One of my favorite things about Switzerland is their love of cows. I mean those guys are everywhere. At the highest tops of mountains, right outside your hotel room, along the highway, in front of an uber-modern factory, just chomping away.

 On our recent Switzerland roadtrip we randomly decided to stop at a small town to explore. Among the beautiful chalet-style houses with yards full of apple trees and flowers, we were amazed to discover a vending machine filled with milk, cheese, sausage and fresh eggs. It was incredible! The best of the country right at your fingertips! 

Our ultimate destination, the picturesque town of Gimmelwald, also had several neatly manicured plots of land with sheep, goats and cows roaming around. While wandering through it we saw signs for local, fresh mountain cheese (alpkase) so we followed them into the entry way of a house that had a little refrigerator set up where we could take whatever item we wanted and leave the proper amount of money in return. Talk about a low-carbon footprint!

Wednesday, November 6, 2013

Rome If You Want To

I first visited Rome in December 2004 right before Christmas. I had just finished 4 months of studying abroad in Barcelona and my parents came from California to visit. They met me in Spain and then we traveled together to the famous Italian capitol. My parents were last in Italy in the 70’s when they briefly stopped there while travelling around Europe. Dad kept very detailed notes about the places they visited, including all the restaurants they ate at. It was his goal to return to those same spots. Unfortunately Mom came down with a cold so she spent the majority of our time in Rome in the hotel room. Dad and I were left to our own devices in one of the world’s foodiest cities. Surprisingly we found most of the restaurants that Dad recorded; whether or not they had the same owners/chefs was a different question. We had delicious 4 course meals for lunch and dinner, which might explain why I was at least 10 pounds heavier when I returned to Santa Barbara for the second half my junior year. While we toured the Coliseum, Vatican, Saint Peters, and the like,but what really stood out for me was all the delicious food.

In front of the Spanish Steps in August 2012

One of my favorite fountains in Piazza della Rotonda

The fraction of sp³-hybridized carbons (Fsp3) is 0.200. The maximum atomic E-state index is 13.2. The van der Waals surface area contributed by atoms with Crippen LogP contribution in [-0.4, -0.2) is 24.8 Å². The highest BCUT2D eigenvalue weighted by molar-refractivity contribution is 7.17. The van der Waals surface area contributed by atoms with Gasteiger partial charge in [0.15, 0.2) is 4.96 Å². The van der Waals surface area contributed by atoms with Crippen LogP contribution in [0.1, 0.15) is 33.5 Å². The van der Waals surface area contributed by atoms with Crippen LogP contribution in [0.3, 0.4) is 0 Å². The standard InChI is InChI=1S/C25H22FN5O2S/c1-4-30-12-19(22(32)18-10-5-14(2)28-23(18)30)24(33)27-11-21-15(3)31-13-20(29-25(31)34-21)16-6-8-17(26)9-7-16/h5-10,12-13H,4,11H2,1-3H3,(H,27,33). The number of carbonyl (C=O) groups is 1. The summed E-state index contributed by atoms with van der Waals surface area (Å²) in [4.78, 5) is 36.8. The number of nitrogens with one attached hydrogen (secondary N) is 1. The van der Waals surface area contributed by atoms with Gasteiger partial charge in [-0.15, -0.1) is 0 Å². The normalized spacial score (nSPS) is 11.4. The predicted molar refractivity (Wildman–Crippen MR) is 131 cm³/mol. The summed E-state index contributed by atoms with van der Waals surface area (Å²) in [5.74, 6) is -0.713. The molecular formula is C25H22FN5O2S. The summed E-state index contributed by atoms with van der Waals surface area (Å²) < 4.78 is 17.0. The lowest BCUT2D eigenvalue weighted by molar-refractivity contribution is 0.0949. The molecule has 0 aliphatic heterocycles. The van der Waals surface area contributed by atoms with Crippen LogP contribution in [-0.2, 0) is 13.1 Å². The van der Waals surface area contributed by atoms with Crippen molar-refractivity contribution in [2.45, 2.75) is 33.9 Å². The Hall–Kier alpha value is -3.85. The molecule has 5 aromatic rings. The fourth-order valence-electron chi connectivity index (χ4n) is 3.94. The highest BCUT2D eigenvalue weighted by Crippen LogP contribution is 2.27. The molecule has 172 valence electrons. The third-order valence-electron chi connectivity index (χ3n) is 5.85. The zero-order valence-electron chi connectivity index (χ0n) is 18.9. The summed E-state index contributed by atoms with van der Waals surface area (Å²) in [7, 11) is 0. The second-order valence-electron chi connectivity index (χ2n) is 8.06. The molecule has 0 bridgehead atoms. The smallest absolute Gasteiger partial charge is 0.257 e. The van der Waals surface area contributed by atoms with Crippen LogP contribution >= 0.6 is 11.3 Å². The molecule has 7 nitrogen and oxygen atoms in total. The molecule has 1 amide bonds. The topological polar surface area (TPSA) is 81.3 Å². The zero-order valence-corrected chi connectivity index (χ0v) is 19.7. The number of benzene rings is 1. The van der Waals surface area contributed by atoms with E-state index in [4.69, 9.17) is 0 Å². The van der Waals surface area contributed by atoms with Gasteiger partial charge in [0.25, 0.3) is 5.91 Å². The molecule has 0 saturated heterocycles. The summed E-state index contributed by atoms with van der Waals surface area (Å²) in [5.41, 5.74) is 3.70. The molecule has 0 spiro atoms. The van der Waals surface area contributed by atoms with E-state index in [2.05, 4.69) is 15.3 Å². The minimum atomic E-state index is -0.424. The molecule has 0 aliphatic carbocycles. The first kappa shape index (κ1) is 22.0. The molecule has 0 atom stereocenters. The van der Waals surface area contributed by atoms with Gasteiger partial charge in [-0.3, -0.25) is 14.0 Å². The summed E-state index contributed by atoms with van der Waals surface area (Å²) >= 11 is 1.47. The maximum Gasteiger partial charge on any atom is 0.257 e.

The next time I went to Rome was in August 2012 by accident really. I had been living in Europe for just over 3 months and decided to take a solo trip to the Almafi Coast. I was a little unclear about the specifics of the Italian rail system so I just planned to get off my flight at the Rome airport (which is about 30 minutes outside the city) and figure it out from there. On the flight I began to chat with the Italian woman sitting next to me. I told her my plans and she warned that I would have to travel through Naples at night since it was already mid-afternoon and that was definitely a risky move considering I was traveling by myself. She suggested that I spend the night in Rome and take the train from Termini (Rome’s main train station) the next morning. That sounded reasonable as I had heard terrible things about Naples so I assured her that I would follow her instructions. The flight landed at the Rome airport and she accompanied me to the train that would take us into Rome proper. “Do you have a hotel in Rome?” she inquired. I said I had booked a hotel room for the trip back near the train station. She also said this was a bad idea and that the area around Termini was unsafe after dark. Yet another plan blown to pieces. I said goodbye to this too helpful Italian once we arrived at the train station and spent the next hour wandering around Termini trying to find an Internet cafe or wifi hot-zone in order to research a new hotel for the night. Unfortunately I came up empty handed.  I remembered from the last time I was in Rome that the area around the Spanish Steps was nice so I hopped in a cab and asked the driver to take me there. I walked up and down a few streets looking for a decent hotel and I finally decided on one. They had space available so I booked it. After all this ordeal I no longer felt like trying to take on this endeavor alone so I spent the next 4 days wandering around Rome, walking into every church I came across and eating more pizza and gelato than one person should probably consume alone.